Boris Johnson will face his second major private-sector headache this week on Wednesday, with Northern Ireland bus maker Wrightbus about to collide with management.
Sky News has found that the Ballymena-based company is expected to formally appoint Deloitte as an administrator after weeks of negotiations with potential buyers.
Sources close to one of the bidders said on Tuesday night that Deloitte's appointment was "almost certain" to happen within 24 hours, putting about 1,300 jobs at risk.
The news will deal a devastating blow to Northern Ireland's manufacturing sector, with the prospects for Wrightbus's recovery in its now remote form.
This will ask questions about how far the government stepped in to try to support the company after the Prime Minister's comments several weeks ago when he told deputies:
"It has been of great value to the people of this country and I think it is a great company and we will be sure that, I guarantee, we will do everything we can to ensure the future of this great UK company."
Wrightbus's descent into insolvency proceedings will occur within hours of the compulsory liquidation of Thomas Cook.
Last month Wrightbus held talks with potential buyers, including Darren Donnelly, a local transportation entrepreneur; Jo Bamford, member of the founding family of JCB; and Weichai, a Chinese industrial group.
Wrightbus considers Transport for London (TfL) and Volvo among its largest significant customers.
The Routemasters commissioned by Mr. Johnson during his tenure as mayor of London became known as & # 39; Boris Buses & # 39; Due to their distinctive appearance, they are manufactured by Wrightbus.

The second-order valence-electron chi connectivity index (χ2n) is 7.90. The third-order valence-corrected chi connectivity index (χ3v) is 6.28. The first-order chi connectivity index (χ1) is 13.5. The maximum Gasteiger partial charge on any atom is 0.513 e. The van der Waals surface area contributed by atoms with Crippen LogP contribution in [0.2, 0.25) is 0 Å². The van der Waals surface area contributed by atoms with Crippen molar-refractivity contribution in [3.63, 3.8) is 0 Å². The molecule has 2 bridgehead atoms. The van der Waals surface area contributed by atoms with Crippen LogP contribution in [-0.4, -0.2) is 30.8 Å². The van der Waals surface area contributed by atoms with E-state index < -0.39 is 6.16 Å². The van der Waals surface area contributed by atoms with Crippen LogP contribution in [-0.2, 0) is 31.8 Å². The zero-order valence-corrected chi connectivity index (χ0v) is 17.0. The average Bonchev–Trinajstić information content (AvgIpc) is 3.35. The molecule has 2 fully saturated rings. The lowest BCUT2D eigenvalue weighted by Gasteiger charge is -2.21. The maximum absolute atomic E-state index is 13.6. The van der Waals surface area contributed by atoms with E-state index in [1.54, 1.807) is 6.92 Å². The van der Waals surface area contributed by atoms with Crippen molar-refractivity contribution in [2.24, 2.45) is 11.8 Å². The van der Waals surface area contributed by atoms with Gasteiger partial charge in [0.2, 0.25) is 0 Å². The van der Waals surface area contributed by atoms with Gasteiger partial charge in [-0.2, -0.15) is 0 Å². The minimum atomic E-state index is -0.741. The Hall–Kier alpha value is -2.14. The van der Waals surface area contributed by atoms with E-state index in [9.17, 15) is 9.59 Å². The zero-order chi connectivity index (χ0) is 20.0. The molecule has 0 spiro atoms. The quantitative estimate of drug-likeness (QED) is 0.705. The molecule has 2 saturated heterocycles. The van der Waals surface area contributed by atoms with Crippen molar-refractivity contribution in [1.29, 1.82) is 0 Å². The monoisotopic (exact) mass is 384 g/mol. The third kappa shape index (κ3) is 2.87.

The company is one of Northern Ireland's most prominent exporters and its collapse would be a severe blow to the local economy following the loss of jobs at Bombardier, the aerospace group and the crisis at shipbuilder Harland and Wolff.
Sky News revealed in July that Wrightbus had hired Deloitte, a professional services company, to woo potential buyers after a financial crisis that left it facing heavy losses.
Annualized losses are currently reaching approximately £ 15 million, and the company may need a capital injection of at least £ 30 million, it said in July.
Wrightbus has been present in Ballymena for decades.
The first working prototype of The New Bus For London is presented at the Wrightbus factory in Ballymena, Antrim County. November 4, 2011.
Sir William Wright, who founded the company with his father in 1946, was named last year's New Year list for services to the UK bus industry and economy.
In its current form, Wright Group became the world's first developer of a hybrid electric double decker bus in 2006.
Wright Group, which also has Kowloon Motor Bus in Hong Kong among its major export clients, has already been forced to make redundancies.
In June last year, the company said it was leaving 95 jobs in its operations, an action that angered Unite union representatives.
This followed an identical round of cuts three months earlier.
In addition to its bus manufacturing unit, Wright Group includes a chassis design arm, the EN-Drive.
Could not find Wrightbus to comment on Tuesday.